The Changbai Mountain Range is a mountain range on the border between China and North Korea. It is referred to as the Šanggiyan, Jangbaek, or Ohnan mountains, the range extends from the Northeast Chinese provinces of Heilongjiang and Liaoning to the North Korean provinces of Ryanggang and Chagang. Most peaks exceed 2,000 metres in height, with the highest mountain being Paektu Mountain. The range represents the mythical birthplace of Bukūri Yongšon, ancestor of Nurhaci and the Aisin Gioro imperial family, who were the founders of the Manchu state, the Chinese name literally means Perpetually-White Mountain Region. The mountains are the source of the Songhua and Yalu Rivers, the Changbai Mountains are characterized by long and cold winters. Precipitation is low in the winter but higher in the summer, the vegetation of the mountain slopes is divided into several different zones. At the top, above 2000 metres, tundra predominates, from 1700 to 2000 metres, vegetation is dominated by mountain birch and larch.
Below this zone, and down to 1100 metres, the dominant trees are spruce, from 600 to 1100 metres, the landscape is dominated by mixed forest, consisting of Amur linden, Korean pine and elm. Further down, a hardwood forest is found, dominated by second-growth poplar. Longwanqun National Forest Park Baekdu Mountain Changbai Waterfall List of mountains in Korea Baekdu mountain at changbaimountain. com
Andong / Antung, or Liaodong was a former province in Northeast China, located in what is now part of Liaoning and Jilin provinces. It was bordered on the southeast by the Yalu River, which separated it from Korea, the name of the province Antung in Chinese means pacify the east and was likely inspired by the Protectorate General to Pacify the East established during the Tang Dynasty. Antung was further sub-divided in 1939 into Antung Province and Tonghua Province, after the annexation of Manchukuo by the Republic of China after the end of World War II, the Kuomintang reunited Antung and Tonghua, and continued to recognize the area as Antung Province. The capital of Antung Province from 1934-1939 was Tonghua, the area of the province was. List of administrative divisions of Manchukuo Map showing the location of Andong within the territories of the ROC map of the Andong Province of Manchukuo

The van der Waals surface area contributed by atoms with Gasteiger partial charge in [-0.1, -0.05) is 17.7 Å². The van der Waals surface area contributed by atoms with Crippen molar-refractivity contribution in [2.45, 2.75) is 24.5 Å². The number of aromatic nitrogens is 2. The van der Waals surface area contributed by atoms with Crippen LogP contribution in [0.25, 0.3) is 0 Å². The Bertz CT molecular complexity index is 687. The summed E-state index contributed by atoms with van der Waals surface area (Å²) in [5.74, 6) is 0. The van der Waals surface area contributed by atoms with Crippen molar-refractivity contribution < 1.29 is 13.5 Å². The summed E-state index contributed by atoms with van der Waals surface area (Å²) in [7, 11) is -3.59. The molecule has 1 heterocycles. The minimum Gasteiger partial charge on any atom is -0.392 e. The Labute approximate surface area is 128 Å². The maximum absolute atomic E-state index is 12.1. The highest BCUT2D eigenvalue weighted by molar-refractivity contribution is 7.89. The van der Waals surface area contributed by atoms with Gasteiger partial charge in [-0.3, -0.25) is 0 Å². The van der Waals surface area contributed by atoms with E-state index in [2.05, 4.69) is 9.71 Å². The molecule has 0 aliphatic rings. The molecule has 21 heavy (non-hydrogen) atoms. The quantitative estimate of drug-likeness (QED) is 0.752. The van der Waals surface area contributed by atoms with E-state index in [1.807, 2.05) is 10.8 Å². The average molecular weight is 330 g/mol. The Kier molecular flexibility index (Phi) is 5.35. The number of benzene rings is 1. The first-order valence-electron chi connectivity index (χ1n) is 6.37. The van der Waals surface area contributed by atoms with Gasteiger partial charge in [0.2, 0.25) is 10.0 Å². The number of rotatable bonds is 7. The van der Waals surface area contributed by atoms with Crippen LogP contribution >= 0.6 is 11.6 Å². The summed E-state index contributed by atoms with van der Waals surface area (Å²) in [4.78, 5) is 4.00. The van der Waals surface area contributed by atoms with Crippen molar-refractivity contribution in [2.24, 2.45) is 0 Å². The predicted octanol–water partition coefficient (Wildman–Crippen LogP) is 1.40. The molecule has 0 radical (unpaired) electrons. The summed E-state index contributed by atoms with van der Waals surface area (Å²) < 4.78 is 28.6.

Taiwan, officially the Republic of China, is a state in East Asia. Neighbours include China to the west, Japan to the northeast, Taiwan is the most populous state that is not a member of the United Nations, and the one with the largest economy. The island of Taiwan, known as Formosa, was inhabited by Taiwanese aborigines before the 17th century. After a brief rule by the Kingdom of Tungning, the island was annexed by the Qing dynasty, the Qing ceded Taiwan to Japan in 1895 after the Sino-Japanese War. While Taiwan was under Japanese rule, the Republic of China was established on the mainland in 1912 after the fall of the Qing dynasty, following the Japanese surrender to the Allies in 1945, the ROC took control of Taiwan. However, the resumption of the Chinese Civil War led to the ROCs loss of the mainland to the Communists, and the flight of the ROC government to Taiwan in 1949. As a founding member of the United Nations, the ROC continued to represent China at the United Nations until 1971, in the early 1960s, Taiwan entered a period of rapid economic growth and industrialization, creating a stable industrial economy.